A Unified PID Control Methodology

by | Apr 30, 2013 | Control & Safety Systems, Services, Consulting & Training | 0 comments

PID control is the workhorse of process automation. At this week’s AIChE 2013 Spring Meeting and 9th Global Congress on Process Safety, Control Talk blog‘s Greg McMillan and Eastman Chemical’s Héctor Torres presented their paper, A Unified PID Control Methodology to Meet Plant Objectives.

Here is the presentation:

[slideshare id=20264468&doc=a-unified-pid-control-methodology-to-meet-plant-objectives-presentation-130430101537-phpapp02]

Greg and Héctor describe this unified approach:

A unified approach to tuning has been found that enables a common and simplified method for setting PID tuning parameters. Key features can be used to eliminate the need for retuning to deal with different dynamics and objectives. This paper shows a methodology that integrates a unified tuning approach and key features that minimizes implementation and maintenance efforts. A step by step method will be used that will address the myriad of dynamics and objectives in PID applications.

They explain the characteristics of the four types of process responses: dead time dominant self-regulating response, lag dominant self-regulating response, integrating response, and runaway response. The tuning requirements are so different for each type of response that process automation professionals can get confused.

The authors note that automation systems including sensors, final control elements and controllers can introduce excessive discontinuities, lag, noise, and dead time. For example, a control valve may have excessive friction causing a time delay in opening or closing.

They highlight the unified tuning approach:

The key breakthrough in thinking is to use the lambda tuning rules for integrating processes for lag dominant self-regulating and runaway processes. The lambda tuning rules automatically prevent the product of the PID gain and reset time from being less than the twice the inverse of the integrating process gain that would result in slow rolling oscillations. The main decision is whether to maximize the transfer of variability or maximize the absorption of the variability. Key features are used rather than tuning to address the automation system difficulties and to meet different process objectives.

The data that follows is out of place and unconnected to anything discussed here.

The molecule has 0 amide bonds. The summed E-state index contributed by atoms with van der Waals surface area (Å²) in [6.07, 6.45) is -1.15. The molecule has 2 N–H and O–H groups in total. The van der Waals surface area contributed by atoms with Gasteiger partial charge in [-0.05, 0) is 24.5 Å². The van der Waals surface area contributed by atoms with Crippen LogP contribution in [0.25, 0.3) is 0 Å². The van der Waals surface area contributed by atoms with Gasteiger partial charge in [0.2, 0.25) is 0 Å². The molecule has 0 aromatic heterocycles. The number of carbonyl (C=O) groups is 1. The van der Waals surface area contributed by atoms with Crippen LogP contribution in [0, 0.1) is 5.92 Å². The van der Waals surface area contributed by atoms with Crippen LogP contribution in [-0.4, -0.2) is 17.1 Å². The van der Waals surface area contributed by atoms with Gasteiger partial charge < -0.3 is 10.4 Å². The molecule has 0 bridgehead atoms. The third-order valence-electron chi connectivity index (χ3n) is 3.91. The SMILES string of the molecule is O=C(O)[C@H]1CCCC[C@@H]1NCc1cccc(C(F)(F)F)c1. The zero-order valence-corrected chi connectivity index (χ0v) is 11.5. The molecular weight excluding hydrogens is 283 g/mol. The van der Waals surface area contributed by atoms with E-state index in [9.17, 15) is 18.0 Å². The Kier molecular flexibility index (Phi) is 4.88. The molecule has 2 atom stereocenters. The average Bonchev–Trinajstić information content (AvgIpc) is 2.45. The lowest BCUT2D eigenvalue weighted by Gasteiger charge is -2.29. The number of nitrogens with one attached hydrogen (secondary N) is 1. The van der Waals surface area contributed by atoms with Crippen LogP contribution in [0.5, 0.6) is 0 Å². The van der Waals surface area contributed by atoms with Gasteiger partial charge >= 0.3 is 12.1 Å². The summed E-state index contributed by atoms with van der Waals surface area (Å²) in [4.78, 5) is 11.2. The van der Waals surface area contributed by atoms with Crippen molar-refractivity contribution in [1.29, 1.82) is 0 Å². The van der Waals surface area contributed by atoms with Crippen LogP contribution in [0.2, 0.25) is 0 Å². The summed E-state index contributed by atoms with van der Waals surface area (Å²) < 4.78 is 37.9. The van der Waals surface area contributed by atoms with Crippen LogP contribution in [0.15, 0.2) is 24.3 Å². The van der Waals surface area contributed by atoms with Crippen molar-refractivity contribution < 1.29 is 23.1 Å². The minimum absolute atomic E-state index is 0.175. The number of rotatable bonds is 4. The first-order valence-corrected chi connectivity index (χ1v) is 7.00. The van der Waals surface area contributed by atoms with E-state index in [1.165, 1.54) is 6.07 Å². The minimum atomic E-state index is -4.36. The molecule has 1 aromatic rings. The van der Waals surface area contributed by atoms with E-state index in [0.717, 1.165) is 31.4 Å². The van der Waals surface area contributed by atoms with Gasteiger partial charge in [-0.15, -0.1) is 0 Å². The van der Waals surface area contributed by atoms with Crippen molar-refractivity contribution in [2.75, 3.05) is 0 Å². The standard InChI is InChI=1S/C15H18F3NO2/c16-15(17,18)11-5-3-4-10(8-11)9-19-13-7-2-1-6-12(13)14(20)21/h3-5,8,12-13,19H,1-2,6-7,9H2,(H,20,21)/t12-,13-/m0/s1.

You’ll want to read the paper to understand the considerations in the decision to transfer or absorb variability, understand the key features in PID to address these decisions, and the step-by-step procedure through the unified methodology.

Greg and Héctor conclude:

The use of key PID features, a unified PID tuning method, and an adaptive tuner enables an effective application of PID control for wide spectrum of process responses. Drastically different sources of variability, automation system difficulties and changing process objectives do not require PID retuning. PID features can be used to tailor the PID response to different application requirements on a much more understandable basis by the user. The role of the PID can be expanded to include process optimization besides regulation.

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